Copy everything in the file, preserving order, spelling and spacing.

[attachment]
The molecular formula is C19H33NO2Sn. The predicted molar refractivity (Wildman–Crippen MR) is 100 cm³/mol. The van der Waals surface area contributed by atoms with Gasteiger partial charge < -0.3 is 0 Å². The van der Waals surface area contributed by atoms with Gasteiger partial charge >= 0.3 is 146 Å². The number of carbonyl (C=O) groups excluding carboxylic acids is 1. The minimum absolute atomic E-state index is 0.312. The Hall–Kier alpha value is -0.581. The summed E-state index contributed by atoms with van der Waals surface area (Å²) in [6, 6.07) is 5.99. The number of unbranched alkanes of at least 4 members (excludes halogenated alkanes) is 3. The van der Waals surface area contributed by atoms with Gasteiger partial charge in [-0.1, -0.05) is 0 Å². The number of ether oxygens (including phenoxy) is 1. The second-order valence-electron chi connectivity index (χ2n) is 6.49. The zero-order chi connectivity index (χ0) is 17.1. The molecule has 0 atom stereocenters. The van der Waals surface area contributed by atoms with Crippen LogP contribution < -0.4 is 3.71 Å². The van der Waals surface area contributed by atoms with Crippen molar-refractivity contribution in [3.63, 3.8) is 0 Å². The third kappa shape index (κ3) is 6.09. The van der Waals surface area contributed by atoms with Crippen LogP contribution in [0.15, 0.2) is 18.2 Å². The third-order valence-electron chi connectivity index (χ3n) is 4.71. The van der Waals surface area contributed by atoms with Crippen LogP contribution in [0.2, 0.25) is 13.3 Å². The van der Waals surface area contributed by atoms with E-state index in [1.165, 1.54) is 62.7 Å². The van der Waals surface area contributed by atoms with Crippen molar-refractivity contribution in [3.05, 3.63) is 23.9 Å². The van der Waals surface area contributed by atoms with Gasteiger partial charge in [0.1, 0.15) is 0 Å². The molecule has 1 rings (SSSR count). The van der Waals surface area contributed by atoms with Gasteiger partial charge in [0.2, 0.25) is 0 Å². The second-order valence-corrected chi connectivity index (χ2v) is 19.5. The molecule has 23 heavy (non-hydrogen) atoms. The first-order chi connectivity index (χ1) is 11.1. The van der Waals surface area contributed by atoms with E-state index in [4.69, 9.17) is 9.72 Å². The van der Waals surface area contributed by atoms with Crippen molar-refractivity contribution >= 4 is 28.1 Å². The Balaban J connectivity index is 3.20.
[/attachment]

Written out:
The molecular formula is C19H33NO2Sn. The predicted molar refractivity (Wildman–Crippen MR) is 100 cm³/mol. The van der Waals surface area contributed by atoms with Gasteiger partial charge < -0.3 is 0 Å². The van der Waals surface area contributed by atoms with Gasteiger partial charge >= 0.3 is 146 Å². The number of carbonyl (C=O) groups excluding carboxylic acids is 1. The minimum absolute atomic E-state index is 0.312. The Hall–Kier alpha value is -0.581. The summed E-state index contributed by atoms with van der Waals surface area (Å²) in [6, 6.07) is 5.99. The number of unbranched alkanes of at least 4 members (excludes halogenated alkanes) is 3. The van der Waals surface area contributed by atoms with Gasteiger partial charge in [-0.1, -0.05) is 0 Å². The number of ether oxygens (including phenoxy) is 1. The second-order valence-electron chi connectivity index (χ2n) is 6.49. The zero-order chi connectivity index (χ0) is 17.1. The molecule has 0 atom stereocenters. The van der Waals surface area contributed by atoms with Crippen LogP contribution < -0.4 is 3.71 Å². The van der Waals surface area contributed by atoms with Crippen molar-refractivity contribution in [3.63, 3.8) is 0 Å². The third kappa shape index (κ3) is 6.09. The van der Waals surface area contributed by atoms with Crippen LogP contribution in [0.15, 0.2) is 18.2 Å². The third-order valence-electron chi connectivity index (χ3n) is 4.71. The van der Waals surface area contributed by atoms with Crippen LogP contribution in [0.2, 0.25) is 13.3 Å². The van der Waals surface area contributed by atoms with E-state index in [1.165, 1.54) is 62.7 Å². The van der Waals surface area contributed by atoms with Crippen molar-refractivity contribution in [3.05, 3.63) is 23.9 Å². The van der Waals surface area contributed by atoms with Gasteiger partial charge in [0.1, 0.15) is 0 Å². The molecule has 1 rings (SSSR count). The van der Waals surface area contributed by atoms with Gasteiger partial charge in [0.2, 0.25) is 0 Å². The second-order valence-corrected chi connectivity index (χ2v) is 19.5. The molecule has 23 heavy (non-hydrogen) atoms. The first-order chi connectivity index (χ1) is 11.1. The van der Waals surface area contributed by atoms with E-state index in [4.69, 9.17) is 9.72 Å². The van der Waals surface area contributed by atoms with Crippen molar-refractivity contribution >= 4 is 28.1 Å². The Balaban J connectivity index is 3.20.